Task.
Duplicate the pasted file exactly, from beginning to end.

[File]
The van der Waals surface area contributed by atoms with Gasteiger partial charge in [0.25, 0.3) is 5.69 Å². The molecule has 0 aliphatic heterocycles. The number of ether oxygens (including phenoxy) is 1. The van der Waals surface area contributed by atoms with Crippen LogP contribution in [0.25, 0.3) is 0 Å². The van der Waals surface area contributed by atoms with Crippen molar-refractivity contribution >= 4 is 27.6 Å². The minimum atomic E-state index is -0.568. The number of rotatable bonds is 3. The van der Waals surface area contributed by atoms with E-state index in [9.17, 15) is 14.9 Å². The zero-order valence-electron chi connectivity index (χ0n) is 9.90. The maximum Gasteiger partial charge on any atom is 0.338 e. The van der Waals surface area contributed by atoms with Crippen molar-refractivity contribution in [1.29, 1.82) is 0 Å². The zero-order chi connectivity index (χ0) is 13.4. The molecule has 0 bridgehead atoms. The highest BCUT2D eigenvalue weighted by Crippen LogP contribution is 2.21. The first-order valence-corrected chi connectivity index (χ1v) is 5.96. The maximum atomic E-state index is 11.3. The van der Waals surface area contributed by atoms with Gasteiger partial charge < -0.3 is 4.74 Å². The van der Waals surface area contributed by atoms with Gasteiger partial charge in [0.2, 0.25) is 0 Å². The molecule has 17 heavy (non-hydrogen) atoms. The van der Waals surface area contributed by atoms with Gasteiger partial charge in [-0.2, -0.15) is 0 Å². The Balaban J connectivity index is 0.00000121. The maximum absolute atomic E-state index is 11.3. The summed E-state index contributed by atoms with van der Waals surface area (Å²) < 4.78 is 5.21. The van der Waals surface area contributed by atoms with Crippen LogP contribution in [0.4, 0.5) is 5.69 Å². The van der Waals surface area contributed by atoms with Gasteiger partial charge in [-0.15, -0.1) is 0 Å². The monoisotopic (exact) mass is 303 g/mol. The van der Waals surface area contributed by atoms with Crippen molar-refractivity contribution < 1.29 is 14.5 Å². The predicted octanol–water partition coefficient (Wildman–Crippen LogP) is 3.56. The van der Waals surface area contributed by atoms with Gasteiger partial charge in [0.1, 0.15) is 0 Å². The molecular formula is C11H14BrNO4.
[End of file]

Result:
The van der Waals surface area contributed by atoms with Gasteiger partial charge in [0.25, 0.3) is 5.69 Å². The molecule has 0 aliphatic heterocycles. The number of ether oxygens (including phenoxy) is 1. The van der Waals surface area contributed by atoms with Crippen LogP contribution in [0.25, 0.3) is 0 Å². The van der Waals surface area contributed by atoms with Crippen molar-refractivity contribution >= 4 is 27.6 Å². The minimum atomic E-state index is -0.568. The number of rotatable bonds is 3. The van der Waals surface area contributed by atoms with E-state index in [9.17, 15) is 14.9 Å². The zero-order valence-electron chi connectivity index (χ0n) is 9.90. The maximum Gasteiger partial charge on any atom is 0.338 e. The van der Waals surface area contributed by atoms with Crippen molar-refractivity contribution in [1.29, 1.82) is 0 Å². The zero-order chi connectivity index (χ0) is 13.4. The molecule has 0 bridgehead atoms. The highest BCUT2D eigenvalue weighted by Crippen LogP contribution is 2.21. The first-order valence-corrected chi connectivity index (χ1v) is 5.96. The maximum atomic E-state index is 11.3. The van der Waals surface area contributed by atoms with Gasteiger partial charge < -0.3 is 4.74 Å². The van der Waals surface area contributed by atoms with Gasteiger partial charge in [0.2, 0.25) is 0 Å². The molecule has 17 heavy (non-hydrogen) atoms. The van der Waals surface area contributed by atoms with Gasteiger partial charge in [-0.2, -0.15) is 0 Å². The Balaban J connectivity index is 0.00000121. The maximum absolute atomic E-state index is 11.3. The summed E-state index contributed by atoms with van der Waals surface area (Å²) < 4.78 is 5.21. The van der Waals surface area contributed by atoms with Crippen LogP contribution in [0.4, 0.5) is 5.69 Å². The van der Waals surface area contributed by atoms with Gasteiger partial charge in [-0.15, -0.1) is 0 Å². The monoisotopic (exact) mass is 303 g/mol. The van der Waals surface area contributed by atoms with Crippen molar-refractivity contribution < 1.29 is 14.5 Å². The predicted octanol–water partition coefficient (Wildman–Crippen LogP) is 3.56. The van der Waals surface area contributed by atoms with Gasteiger partial charge in [0.1, 0.15) is 0 Å². The molecular formula is C11H14BrNO4.